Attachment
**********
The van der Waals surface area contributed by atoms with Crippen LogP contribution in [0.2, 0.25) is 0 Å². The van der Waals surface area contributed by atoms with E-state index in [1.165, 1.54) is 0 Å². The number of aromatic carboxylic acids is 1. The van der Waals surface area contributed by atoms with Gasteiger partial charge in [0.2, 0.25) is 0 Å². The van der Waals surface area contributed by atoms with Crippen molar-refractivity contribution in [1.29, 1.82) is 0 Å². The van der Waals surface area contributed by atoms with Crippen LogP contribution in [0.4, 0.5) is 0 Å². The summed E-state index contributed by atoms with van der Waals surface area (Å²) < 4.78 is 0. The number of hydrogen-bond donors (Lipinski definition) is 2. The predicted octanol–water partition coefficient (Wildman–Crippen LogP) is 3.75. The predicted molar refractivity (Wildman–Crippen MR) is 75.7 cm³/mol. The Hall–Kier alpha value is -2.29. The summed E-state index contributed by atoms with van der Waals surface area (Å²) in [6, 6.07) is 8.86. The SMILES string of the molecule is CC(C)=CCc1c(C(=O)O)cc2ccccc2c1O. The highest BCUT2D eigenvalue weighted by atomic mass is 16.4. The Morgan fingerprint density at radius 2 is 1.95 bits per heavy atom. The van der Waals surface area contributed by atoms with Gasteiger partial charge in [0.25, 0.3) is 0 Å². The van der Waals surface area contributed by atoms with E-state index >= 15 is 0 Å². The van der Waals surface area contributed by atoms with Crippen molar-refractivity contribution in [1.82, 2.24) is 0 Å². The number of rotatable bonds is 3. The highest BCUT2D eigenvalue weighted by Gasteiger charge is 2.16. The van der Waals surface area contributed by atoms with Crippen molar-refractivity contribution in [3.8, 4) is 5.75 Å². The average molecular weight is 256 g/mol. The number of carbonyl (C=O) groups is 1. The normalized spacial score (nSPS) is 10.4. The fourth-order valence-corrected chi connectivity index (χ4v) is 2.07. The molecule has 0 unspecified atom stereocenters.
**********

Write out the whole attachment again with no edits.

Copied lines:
The van der Waals surface area contributed by atoms with Crippen LogP contribution in [0.2, 0.25) is 0 Å². The van der Waals surface area contributed by atoms with E-state index in [1.165, 1.54) is 0 Å². The number of aromatic carboxylic acids is 1. The van der Waals surface area contributed by atoms with Gasteiger partial charge in [0.2, 0.25) is 0 Å². The van der Waals surface area contributed by atoms with Crippen molar-refractivity contribution in [1.29, 1.82) is 0 Å². The van der Waals surface area contributed by atoms with Crippen LogP contribution in [0.4, 0.5) is 0 Å². The summed E-state index contributed by atoms with van der Waals surface area (Å²) < 4.78 is 0. The number of hydrogen-bond donors (Lipinski definition) is 2. The predicted octanol–water partition coefficient (Wildman–Crippen LogP) is 3.75. The predicted molar refractivity (Wildman–Crippen MR) is 75.7 cm³/mol. The Hall–Kier alpha value is -2.29. The summed E-state index contributed by atoms with van der Waals surface area (Å²) in [6, 6.07) is 8.86. The SMILES string of the molecule is CC(C)=CCc1c(C(=O)O)cc2ccccc2c1O. The highest BCUT2D eigenvalue weighted by atomic mass is 16.4. The Morgan fingerprint density at radius 2 is 1.95 bits per heavy atom. The van der Waals surface area contributed by atoms with Gasteiger partial charge in [0.25, 0.3) is 0 Å². The van der Waals surface area contributed by atoms with E-state index >= 15 is 0 Å². The van der Waals surface area contributed by atoms with Crippen molar-refractivity contribution in [1.82, 2.24) is 0 Å². The number of rotatable bonds is 3. The highest BCUT2D eigenvalue weighted by Gasteiger charge is 2.16. The van der Waals surface area contributed by atoms with Crippen molar-refractivity contribution in [3.8, 4) is 5.75 Å². The average molecular weight is 256 g/mol. The number of carbonyl (C=O) groups is 1. The normalized spacial score (nSPS) is 10.4. The fourth-order valence-corrected chi connectivity index (χ4v) is 2.07. The molecule has 0 unspecified atom stereocenters.